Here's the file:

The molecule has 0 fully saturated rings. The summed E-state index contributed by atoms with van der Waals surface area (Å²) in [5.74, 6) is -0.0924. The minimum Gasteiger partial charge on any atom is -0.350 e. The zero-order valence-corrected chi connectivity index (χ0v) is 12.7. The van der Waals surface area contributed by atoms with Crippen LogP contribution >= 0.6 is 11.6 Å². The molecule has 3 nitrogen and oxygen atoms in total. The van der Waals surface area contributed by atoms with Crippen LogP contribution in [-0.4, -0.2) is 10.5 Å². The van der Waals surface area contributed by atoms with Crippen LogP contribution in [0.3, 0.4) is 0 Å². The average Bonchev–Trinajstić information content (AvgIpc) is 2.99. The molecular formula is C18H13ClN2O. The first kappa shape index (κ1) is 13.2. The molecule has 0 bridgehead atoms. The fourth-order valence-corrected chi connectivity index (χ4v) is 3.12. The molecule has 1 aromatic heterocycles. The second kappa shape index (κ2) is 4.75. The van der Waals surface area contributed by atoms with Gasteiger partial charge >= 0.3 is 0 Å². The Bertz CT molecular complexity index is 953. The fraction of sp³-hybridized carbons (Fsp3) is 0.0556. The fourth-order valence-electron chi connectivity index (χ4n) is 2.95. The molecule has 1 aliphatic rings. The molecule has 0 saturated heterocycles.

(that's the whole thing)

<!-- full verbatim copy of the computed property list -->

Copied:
The molecule has 0 fully saturated rings. The summed E-state index contributed by atoms with van der Waals surface area (Å²) in [5.74, 6) is -0.0924. The minimum Gasteiger partial charge on any atom is -0.350 e. The zero-order valence-corrected chi connectivity index (χ0v) is 12.7. The van der Waals surface area contributed by atoms with Crippen LogP contribution >= 0.6 is 11.6 Å². The molecule has 3 nitrogen and oxygen atoms in total. The van der Waals surface area contributed by atoms with Crippen LogP contribution in [-0.4, -0.2) is 10.5 Å². The van der Waals surface area contributed by atoms with Crippen LogP contribution in [0.3, 0.4) is 0 Å². The average Bonchev–Trinajstić information content (AvgIpc) is 2.99. The molecular formula is C18H13ClN2O. The first kappa shape index (κ1) is 13.2. The molecule has 0 bridgehead atoms. The fourth-order valence-corrected chi connectivity index (χ4v) is 3.12. The molecule has 1 aromatic heterocycles. The second kappa shape index (κ2) is 4.75. The van der Waals surface area contributed by atoms with Gasteiger partial charge >= 0.3 is 0 Å². The Bertz CT molecular complexity index is 953. The fraction of sp³-hybridized carbons (Fsp3) is 0.0556. The fourth-order valence-electron chi connectivity index (χ4n) is 2.95. The molecule has 1 aliphatic rings. The molecule has 0 saturated heterocycles.